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Clin Nutr. Author manuscript; available in PMC 2012 Feb 1.
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PMCID: PMC3005078

Chocolate Consumption is Inversely Associated with Calcified Atherosclerotic Plaque in the Coronary Arteries: The NHLBI Family Heart Study


Background and Aims

While a diet rich in anti-oxidant has been favorably associated with coronary disease and hypertension, limited data have evaluated the influence of such diet on subclinical disease. Thus, we sought to examine whether chocolate consumption is associated with calcified atherosclerotic plaque in the coronary arteries (CAC).


In a cross-sectional design, we studied 2,217 participants of the NHLBI Family Heart Study. Chocolate consumption was assessed by a semi-quantitative food-frequency questionnaire and CAC was measured by cardiac CT. We defined prevalent CAC using an Agatston score of at least 100 and fitted generalized estimating equations to calculate prevalence odds ratios of CAC.


There was an inverse association between frequency of chocolate consumption and prevalent CAC. Odds ratios (95% CI) for CAC were 1.0 (reference), 0.94 (0.66-1.35), 0.78 (0.53-1.13), and 0.68 (0.48-0.97) for chocolate consumption of 0, 1-3 times per month, once per week, and 2+ times per week, respectively (p for trend 0.022), adjusting for age, sex, energy intake, waist-hip ratio, education, smoking, alcohol consumption, ratio of total-to-HDL-cholesterol, non-chocolate candy, and diabetes mellitus. Controlling for additional confounders did not alter the findings. Exclusion of subjects with coronary heart disease or diabetes mellitus did not materially change the odds ratio estimates but did modestly decrease the overall significance (p = 0.07).


These data suggest that chocolate consumption might be inversely associated with prevalent CAC.

Keywords: Chocolate, diet, epidemiology, coronary calcium, subclinical disease


It has been shown that the extent of calcified atherosclerotic plaque in the coronary arteries (CAC) is highly correlated with total burden of atherosclerotic plaques1,2 The degree of CAC -- measured by cardiac CT -- provides more prognostic information on coronary heart disease (CHD) incidence3-5 and CHD mortality6,7. A diet rich in fruit and vegetables, dark chocolate, or red wine – all good sources of flavonoids – has been associated with a lower risk of CHD, cardiovascular mortality, lower blood pressure, and inhibition of platelet aggregation8-12. In a cross-over study, consumption of 100 g/d of dark chocolate was associated with a statistically significant reduction in systolic blood pressure in 13 hypertensive subjects after 14 days of intervention10. Another study also demonstrated beneficial effects of dark chocolate on blood pressure in healthy subjects after 2 weeks of intervention13. However, no previous study has evaluated whether frequent chocolate consumption is associated with subclinical disease. In the present study, we used data collected on 2,217 participants of the National Heart, Lung, and Blood Institute (NHLBI) Family Heart Study (FHS) to determine whether chocolate consumption was associated with a lower prevalence of CAC.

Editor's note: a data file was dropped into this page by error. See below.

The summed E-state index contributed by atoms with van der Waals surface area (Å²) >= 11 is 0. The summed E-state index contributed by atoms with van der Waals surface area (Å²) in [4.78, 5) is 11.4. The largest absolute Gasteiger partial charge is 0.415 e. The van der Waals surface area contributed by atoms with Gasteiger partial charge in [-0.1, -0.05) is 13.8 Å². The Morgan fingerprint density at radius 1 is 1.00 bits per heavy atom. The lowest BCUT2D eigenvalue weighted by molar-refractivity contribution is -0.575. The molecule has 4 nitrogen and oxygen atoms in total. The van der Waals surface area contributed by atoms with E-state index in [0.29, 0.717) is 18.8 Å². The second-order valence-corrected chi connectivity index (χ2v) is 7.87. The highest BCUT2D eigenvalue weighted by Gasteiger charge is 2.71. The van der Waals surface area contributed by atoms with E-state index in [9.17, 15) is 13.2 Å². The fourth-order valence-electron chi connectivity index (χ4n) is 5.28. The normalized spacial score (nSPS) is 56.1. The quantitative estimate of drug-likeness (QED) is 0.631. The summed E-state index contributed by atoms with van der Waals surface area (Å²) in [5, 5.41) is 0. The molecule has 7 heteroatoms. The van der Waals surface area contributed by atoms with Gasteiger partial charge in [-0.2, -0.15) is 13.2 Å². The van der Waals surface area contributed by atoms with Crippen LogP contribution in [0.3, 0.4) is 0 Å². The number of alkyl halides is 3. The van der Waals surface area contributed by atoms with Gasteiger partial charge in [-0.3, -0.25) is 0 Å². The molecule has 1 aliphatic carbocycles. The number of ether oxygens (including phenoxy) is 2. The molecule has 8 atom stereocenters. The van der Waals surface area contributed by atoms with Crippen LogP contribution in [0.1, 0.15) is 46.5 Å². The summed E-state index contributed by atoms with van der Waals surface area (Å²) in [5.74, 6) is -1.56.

Materials and Methods

Study population

Participants in this project were members of the NHLBI FHS in whom coronary calcified plaque was measured by cardiac gated multi-detector computed tomography (cardiac CT). The NHLBI FHS is a multi-center, population-based study designed to identify and evaluate genetic and non-genetic determinants of CHD, preclinical atherosclerosis, and cardiovascular risk factors. Detailed descriptions of the NHLBI FHS have been published.14,15 Briefly, families in the study had been chosen randomly (random group) or based on a higher than expected risk of CHD (high-risk group) from previously established population-based cohort studies. A total of 588 families were chosen at random (with 2673 subjects) and 566 families were selected based on higher than expected risk of CHD (3037 subjects). O the 5710 subjects, 265 were African-American. The high-risk group was defined based on a family risk score, which compares the family's age and sex-specific incidence of CHD to that expected in the general population.16 All members of these families were invited for a clinical evaluation (between 1993 and 1995). Between 2002 and 2003, about one-third of the families (the largest families available who also had genome-wide anonymous markers typed by the Mammalian Genotyping Service) of the NHLBI FHS – including 9 African-American participants – were invited to participate in a clinical examination that included measurement of CAC with cardiac CT. In addition to the initial NHLBI FHS study centers, an all African-American center – University of Alabama at Birmingham – was recruited from the Hypertension Genetic Epidemiology Network Study, where subjects underwent cardiac CT but did not have dietary assessments. Of the 3,370 subjects who had data on cardiac CT, 2,217 subjects also had complete data on chocolate consumption at baseline examination (1993-1995). Each participant gave informed consent and the study protocol was reviewed and approved by each of the participating institutions.

Assessment of chocolate consumption

Dietary information was collected through a staff-administered semi-quantitative food frequency questionnaire developed by Willett et al.17. The reproducibility and validity of the food frequency questionnaire has been documented elsewhere18,19. Each subject was asked the following question: “In the past year, how often on average did you consume chocolate bars or pieces, such as Hershey's Plain, M & M, Snickers, Reeses; 1 oz?” (Item # 39 in the questionnaire forms). Possible responses were: “> 6 per day, 4-6 per day, 2-3 per day, 1 per day, 5-6 per week, 2-4 per week, 1 per week, 1-3 per month, and almost never”. There were very few people consuming more than 1 per day and since the odds ratios were similar between 5-6/week and 1+/day as well as between 1/week and 2-4/week, we combined those categories to obtain stable estimates.